If you look into who Los Angeles based artist Raven Chacon is, it becomes quickly apparent that he is a man who wears many hats. On one hand, he is a member of the Navajo Nation, and an important composer and teacher of "New Native Art." He has been the composer in residence of the Native American Composers Apprenticeship Project, and in this faculty has performed and recorded a substantial amount of music and received serious commissions from several organizations. On the other hand, he is a solo performer of experimental and noise music, as well as a member of such bands as Cobra//group, KILT, and Dog Shit Taco. On "Black Streaked Hum" another side of Raven Chacon is revealed. A sort of hushed, hazy, folk sound is utilized here, providing mixed results.
The tape begins with a real relaxed campfire feeling. Strummed acoustic guitars, low-key vocals, with an occasional wordless falsetto punctuating the proceedings. This is a place all of us have been, a warm place, a calm place, and it is nice to be here. The second song "Hastaa'", brings a bit more to the table. The aforementioned guitar strum combines with lush female vocal harmonies, fleshing the sound out a little. A melancholy Native American style flute meanders in, floating above the song, present, but never intrusive. The melodies here are pretty, with harmonies challenging enough to slip the sound into psych-folk country. Track three raises the tempo, adopting a crude early blues style. The vocals wail like the wind over a rolling guitar line, ending the side in an exciting fashion. Strangely a vinyl like pop and hiss are present throughout this entire tape, combining with the music to make the recording seem substantially older than it actually is.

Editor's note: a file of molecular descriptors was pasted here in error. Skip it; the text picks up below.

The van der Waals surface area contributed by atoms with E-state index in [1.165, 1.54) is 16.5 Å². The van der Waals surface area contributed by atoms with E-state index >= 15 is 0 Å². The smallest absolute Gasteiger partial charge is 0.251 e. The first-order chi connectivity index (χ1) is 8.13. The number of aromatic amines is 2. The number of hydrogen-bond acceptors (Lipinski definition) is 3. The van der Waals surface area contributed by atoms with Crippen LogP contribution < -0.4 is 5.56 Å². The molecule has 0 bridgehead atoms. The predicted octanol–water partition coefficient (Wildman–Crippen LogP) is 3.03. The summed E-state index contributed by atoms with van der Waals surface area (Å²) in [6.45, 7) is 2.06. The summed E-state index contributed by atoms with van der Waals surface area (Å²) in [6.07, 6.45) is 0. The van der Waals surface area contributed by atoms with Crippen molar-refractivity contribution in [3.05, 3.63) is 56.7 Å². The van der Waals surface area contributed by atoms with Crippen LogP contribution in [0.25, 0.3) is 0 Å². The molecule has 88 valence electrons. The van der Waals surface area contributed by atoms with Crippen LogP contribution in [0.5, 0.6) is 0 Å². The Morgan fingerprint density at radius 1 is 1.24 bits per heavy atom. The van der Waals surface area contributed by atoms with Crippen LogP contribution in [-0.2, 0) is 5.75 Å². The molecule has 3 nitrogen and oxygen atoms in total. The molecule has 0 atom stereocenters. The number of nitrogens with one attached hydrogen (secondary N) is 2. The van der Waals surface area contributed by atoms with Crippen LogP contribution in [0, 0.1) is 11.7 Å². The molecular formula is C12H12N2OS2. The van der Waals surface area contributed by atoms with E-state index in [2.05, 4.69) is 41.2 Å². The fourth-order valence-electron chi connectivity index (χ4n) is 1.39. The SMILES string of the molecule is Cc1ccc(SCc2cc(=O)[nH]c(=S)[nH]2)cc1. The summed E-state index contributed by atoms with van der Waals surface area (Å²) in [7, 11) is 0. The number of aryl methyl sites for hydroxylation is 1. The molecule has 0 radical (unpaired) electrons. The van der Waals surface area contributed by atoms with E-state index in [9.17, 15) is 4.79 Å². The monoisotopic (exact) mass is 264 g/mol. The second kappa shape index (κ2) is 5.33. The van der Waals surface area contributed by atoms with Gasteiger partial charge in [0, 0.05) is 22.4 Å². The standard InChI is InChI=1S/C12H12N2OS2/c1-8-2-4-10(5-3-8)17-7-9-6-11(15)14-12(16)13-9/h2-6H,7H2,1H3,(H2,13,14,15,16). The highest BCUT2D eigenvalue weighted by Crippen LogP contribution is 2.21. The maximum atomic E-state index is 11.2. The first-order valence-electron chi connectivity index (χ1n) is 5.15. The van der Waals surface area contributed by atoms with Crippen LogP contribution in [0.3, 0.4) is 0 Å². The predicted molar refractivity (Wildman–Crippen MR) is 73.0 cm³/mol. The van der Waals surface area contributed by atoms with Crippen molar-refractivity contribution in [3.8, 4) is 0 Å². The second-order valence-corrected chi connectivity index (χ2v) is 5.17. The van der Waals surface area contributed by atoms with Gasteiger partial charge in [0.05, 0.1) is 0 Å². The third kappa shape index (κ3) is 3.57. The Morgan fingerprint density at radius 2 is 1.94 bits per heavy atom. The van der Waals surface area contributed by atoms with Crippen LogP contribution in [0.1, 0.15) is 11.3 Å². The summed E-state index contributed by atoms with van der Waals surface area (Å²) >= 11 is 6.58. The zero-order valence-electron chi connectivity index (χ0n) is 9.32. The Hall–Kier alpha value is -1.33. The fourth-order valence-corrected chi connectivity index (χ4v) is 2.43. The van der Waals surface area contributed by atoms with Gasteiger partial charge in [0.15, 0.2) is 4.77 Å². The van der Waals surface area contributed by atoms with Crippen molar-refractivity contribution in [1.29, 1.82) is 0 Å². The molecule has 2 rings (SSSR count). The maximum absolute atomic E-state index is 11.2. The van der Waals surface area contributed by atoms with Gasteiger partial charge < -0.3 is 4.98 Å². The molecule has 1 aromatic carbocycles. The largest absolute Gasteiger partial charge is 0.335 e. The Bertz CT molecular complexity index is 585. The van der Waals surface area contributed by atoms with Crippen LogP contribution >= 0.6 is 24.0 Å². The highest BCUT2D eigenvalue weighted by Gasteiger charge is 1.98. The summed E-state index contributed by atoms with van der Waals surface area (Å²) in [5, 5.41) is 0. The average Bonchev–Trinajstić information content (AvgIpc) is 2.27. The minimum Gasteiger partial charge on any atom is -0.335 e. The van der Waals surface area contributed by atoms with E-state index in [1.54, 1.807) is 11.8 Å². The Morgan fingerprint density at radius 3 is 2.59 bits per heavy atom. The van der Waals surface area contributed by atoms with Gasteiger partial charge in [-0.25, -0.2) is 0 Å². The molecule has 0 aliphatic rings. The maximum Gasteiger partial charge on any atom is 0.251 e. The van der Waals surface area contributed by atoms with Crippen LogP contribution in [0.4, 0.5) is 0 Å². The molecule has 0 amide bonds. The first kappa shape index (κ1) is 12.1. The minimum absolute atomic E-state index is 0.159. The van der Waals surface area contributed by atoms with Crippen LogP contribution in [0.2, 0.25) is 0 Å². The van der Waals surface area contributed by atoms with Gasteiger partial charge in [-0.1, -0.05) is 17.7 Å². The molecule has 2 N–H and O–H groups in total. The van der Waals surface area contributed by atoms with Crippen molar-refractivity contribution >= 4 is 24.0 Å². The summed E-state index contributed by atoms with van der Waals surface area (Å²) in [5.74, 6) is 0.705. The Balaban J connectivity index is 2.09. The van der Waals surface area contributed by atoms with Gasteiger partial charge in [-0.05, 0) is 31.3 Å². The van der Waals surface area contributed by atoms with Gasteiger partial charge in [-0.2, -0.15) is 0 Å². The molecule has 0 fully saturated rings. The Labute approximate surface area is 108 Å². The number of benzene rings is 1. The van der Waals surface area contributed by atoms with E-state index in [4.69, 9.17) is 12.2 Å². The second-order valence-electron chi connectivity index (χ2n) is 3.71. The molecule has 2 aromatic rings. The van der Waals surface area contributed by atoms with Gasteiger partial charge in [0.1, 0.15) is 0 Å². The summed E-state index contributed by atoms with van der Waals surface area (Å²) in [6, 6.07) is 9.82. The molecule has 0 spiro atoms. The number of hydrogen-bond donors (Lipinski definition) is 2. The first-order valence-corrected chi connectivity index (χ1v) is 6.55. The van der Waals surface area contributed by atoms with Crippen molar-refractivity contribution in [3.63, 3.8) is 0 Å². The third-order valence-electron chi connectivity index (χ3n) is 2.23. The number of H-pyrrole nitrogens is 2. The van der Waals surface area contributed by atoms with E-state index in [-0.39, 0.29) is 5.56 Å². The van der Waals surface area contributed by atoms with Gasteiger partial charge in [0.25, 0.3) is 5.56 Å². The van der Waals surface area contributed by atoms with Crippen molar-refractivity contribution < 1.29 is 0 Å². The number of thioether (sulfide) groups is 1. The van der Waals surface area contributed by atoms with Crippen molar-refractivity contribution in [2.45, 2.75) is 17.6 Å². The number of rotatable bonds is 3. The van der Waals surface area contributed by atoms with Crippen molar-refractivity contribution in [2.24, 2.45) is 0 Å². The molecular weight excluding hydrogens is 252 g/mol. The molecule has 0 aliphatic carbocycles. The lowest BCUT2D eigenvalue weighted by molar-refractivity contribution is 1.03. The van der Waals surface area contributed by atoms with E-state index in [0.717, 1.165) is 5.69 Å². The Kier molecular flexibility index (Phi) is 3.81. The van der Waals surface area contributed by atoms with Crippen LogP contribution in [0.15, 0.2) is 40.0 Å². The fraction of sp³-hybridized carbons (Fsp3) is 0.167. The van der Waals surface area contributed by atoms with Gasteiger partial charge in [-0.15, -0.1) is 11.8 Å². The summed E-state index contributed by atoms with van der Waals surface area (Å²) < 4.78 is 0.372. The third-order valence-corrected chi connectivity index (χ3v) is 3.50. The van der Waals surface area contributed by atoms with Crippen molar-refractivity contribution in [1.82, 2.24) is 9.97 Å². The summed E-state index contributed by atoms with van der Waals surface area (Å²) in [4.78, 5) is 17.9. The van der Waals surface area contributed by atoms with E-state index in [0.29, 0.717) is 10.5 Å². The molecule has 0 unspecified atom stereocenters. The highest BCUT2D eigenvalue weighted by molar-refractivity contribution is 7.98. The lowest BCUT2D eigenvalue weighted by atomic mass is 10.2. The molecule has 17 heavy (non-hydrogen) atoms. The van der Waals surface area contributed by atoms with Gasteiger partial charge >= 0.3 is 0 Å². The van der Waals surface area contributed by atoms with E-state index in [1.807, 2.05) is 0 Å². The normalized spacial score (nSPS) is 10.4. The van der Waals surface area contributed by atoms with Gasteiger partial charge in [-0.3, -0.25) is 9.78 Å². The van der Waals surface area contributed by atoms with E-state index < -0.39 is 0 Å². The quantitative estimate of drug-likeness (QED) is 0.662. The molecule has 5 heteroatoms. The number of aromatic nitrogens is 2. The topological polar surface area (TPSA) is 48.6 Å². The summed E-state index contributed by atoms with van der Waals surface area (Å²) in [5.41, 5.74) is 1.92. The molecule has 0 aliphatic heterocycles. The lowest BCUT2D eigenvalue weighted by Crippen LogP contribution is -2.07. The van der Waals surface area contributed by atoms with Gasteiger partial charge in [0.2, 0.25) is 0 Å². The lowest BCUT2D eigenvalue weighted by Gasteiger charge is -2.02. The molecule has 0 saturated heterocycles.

Unfortunately, all campfires must eventually fade and go out, as does the second side of this tape. "Song for Eight" takes up the second side of the tape in its entirety. The strumming commences, ringing a single chord repeatedly with periodic rests and accents. Occasionally the track almost succeeds in creating sufficient atmosphere to draw me in, but those moments are few and far between. The track fails to create the tension, either in tone or harmonics that would be needed to carry its length. Despite the promise shown and good feelings felt on the previous side, I was ultimately left feeling cold. 5/10 -- Bryan King (4 June, 2009)